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Further Thoughts on Salesforce Admins and Inclusion: The SFO story

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A story I have been telling folks at TrailheaDX, Salesforce’s developer conference, over the last couple of days, which I never wrote down before. Last year after Dreamforce I headed to the airport. As I got to passport control an African American woman – let’s call her Miss A – saw the logo on my bag and asked:

“Oh – so do you work at Salesforce?”

“No,” I replied, “but they are client.”

“My ambition is to become a Salesforce Admin”, she said.

Well Ok Then. Miss A then pulled her phone out of its case. The back of it was plastered in Trailhead badges. Trailhead is Salesforce’s online learning platform – it’s badge-based and gamified and tries to make tech learning fun. It has a cartoon character vibe, which works well at Salesforce offline events.

Admins are what Salesforce calls the people that manage Salesforce implementations – they are not developers per se, but can make process and organisational configuration changes declaratively. Admins also train users, and focus on opportunities for process automation. They come from all sorts of different backgrounds, but one of the refreshing things about the community is how many women there are making a living in the role. Walking around TrailheaDX

I asked Miss A for her email address and introduced her to Adam Seligman, EVP App Cloud at Salesforce. He kindly followed up. She has now earned many more badges, but hasn’t yet become an Admin.

An admin makes around $88k a year, and there are plenty of jobs out there. Salesforce is working to improve inclusion with programs for Veterans – Vetforce and Boldforce (Black Organization for Leadership and Development at Salesforce). Not everyone is going to become a software developer, but plenty of us could become admins. Salesforce has a crazy goal of 100m in its network – the vast majority of those are going to be Admins.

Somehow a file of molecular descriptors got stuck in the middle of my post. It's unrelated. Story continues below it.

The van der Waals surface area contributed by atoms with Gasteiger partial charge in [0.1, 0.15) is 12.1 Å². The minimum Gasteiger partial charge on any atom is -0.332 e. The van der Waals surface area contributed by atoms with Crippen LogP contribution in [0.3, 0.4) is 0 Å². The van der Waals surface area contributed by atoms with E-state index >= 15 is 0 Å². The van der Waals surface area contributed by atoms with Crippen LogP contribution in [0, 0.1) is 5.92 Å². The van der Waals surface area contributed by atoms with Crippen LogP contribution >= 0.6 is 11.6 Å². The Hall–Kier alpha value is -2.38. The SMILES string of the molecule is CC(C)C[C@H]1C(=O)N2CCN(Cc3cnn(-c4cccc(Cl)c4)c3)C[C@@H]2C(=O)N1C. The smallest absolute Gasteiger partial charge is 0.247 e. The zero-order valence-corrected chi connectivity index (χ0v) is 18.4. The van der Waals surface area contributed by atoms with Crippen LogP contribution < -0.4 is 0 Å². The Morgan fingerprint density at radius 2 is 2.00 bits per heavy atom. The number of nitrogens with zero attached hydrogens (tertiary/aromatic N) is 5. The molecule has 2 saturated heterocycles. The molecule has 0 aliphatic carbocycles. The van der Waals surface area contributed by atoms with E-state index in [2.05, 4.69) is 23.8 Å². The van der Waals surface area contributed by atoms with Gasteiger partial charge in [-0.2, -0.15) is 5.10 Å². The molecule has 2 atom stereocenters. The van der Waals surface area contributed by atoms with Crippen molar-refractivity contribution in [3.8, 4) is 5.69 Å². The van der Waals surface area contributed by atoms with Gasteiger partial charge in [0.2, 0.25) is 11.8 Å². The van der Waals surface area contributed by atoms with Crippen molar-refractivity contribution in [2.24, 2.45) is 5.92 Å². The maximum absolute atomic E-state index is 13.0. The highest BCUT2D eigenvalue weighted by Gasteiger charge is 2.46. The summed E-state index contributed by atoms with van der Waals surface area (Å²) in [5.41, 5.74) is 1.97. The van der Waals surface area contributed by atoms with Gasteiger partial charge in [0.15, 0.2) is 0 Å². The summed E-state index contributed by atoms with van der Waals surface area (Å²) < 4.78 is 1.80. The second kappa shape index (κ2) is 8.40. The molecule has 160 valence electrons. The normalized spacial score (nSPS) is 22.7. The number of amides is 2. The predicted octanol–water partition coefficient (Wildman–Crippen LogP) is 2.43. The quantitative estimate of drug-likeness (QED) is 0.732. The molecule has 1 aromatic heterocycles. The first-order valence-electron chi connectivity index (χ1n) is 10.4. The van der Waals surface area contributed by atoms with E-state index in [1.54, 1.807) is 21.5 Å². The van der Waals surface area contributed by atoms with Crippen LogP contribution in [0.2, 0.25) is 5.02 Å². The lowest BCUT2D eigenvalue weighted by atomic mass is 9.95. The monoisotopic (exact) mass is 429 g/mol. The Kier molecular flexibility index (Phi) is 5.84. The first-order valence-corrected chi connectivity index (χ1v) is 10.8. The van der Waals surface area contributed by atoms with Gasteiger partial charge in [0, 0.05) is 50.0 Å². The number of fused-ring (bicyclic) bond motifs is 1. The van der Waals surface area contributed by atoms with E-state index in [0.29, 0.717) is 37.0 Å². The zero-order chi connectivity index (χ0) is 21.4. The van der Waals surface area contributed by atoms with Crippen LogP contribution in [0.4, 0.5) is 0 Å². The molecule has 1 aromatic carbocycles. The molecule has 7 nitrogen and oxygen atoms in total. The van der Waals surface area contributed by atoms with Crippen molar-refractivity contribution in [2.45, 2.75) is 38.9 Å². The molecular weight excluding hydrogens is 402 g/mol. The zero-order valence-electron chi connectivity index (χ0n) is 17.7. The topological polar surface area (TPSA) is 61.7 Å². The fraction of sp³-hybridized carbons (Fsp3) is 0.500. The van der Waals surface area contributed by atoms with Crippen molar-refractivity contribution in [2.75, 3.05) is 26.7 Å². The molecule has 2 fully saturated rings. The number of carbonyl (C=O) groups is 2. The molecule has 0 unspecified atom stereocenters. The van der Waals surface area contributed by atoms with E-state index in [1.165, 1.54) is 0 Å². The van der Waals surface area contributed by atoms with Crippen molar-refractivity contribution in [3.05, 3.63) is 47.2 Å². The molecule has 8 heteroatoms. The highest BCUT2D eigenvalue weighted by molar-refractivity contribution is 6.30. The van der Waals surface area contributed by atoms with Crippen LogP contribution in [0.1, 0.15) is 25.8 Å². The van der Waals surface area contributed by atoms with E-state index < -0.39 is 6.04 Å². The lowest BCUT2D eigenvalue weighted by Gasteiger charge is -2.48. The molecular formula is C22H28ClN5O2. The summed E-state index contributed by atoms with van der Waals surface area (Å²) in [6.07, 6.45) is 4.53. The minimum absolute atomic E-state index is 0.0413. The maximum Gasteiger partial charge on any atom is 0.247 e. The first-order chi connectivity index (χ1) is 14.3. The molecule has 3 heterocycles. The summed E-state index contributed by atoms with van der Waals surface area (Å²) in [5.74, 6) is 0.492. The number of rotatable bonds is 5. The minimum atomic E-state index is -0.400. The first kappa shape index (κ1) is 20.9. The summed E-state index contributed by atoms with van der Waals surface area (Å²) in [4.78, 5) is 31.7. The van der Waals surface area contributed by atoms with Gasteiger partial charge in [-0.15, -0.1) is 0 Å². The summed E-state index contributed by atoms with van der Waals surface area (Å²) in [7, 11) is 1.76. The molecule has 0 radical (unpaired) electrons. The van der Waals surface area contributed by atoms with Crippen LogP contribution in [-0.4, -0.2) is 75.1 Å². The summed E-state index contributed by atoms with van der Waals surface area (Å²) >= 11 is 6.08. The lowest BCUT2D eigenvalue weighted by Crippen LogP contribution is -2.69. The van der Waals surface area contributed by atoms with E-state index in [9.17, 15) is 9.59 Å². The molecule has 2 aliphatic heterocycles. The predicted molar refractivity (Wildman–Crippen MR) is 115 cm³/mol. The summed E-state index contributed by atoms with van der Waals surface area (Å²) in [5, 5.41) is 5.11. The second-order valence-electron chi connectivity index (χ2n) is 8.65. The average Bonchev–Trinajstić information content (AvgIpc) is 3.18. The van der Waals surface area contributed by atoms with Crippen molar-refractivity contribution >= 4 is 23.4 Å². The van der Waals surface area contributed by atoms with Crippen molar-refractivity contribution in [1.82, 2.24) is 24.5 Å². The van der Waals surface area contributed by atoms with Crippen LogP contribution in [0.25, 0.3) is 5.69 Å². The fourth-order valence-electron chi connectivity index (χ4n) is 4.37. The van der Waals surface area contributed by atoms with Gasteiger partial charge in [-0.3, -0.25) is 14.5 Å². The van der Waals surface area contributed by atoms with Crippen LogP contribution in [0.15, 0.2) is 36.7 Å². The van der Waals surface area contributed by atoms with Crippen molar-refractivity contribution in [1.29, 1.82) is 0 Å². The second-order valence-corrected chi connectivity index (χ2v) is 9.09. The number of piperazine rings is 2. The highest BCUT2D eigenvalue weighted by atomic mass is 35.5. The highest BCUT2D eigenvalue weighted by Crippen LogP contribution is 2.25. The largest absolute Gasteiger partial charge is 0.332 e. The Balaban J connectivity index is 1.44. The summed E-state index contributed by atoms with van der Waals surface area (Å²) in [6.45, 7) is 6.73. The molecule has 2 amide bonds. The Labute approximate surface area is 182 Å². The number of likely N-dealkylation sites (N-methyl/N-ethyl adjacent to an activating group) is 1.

When I was watching the amazing keynote yesterday by Leah McGowen-Hare it powerfully struck me that if Miss A was at the event, just how powerful seeing a fellow black woman completely owning the Salesforce main stage would be.

My related goals are fairly straightforward, and definitely achievable.

  1. Help Miss A achieve Admin status
  2. Get her the free ticket to Dreamforce I promised
  3. Introduce her to Leah

 

update – here is a video I made based on the story too. Salesforce is a client

2 comments

  1. All very valid goals. And I would be happy to help if you need anything.

  2. […] I can safely say this focus on what Marc calls “core values” is helping their recruitment. I have been impressed to see so many confident African-American ladies on stage. So unusual in tech. In turn their comfort and confidence is likely helping attract others. James Governor shared with me one such story. […]

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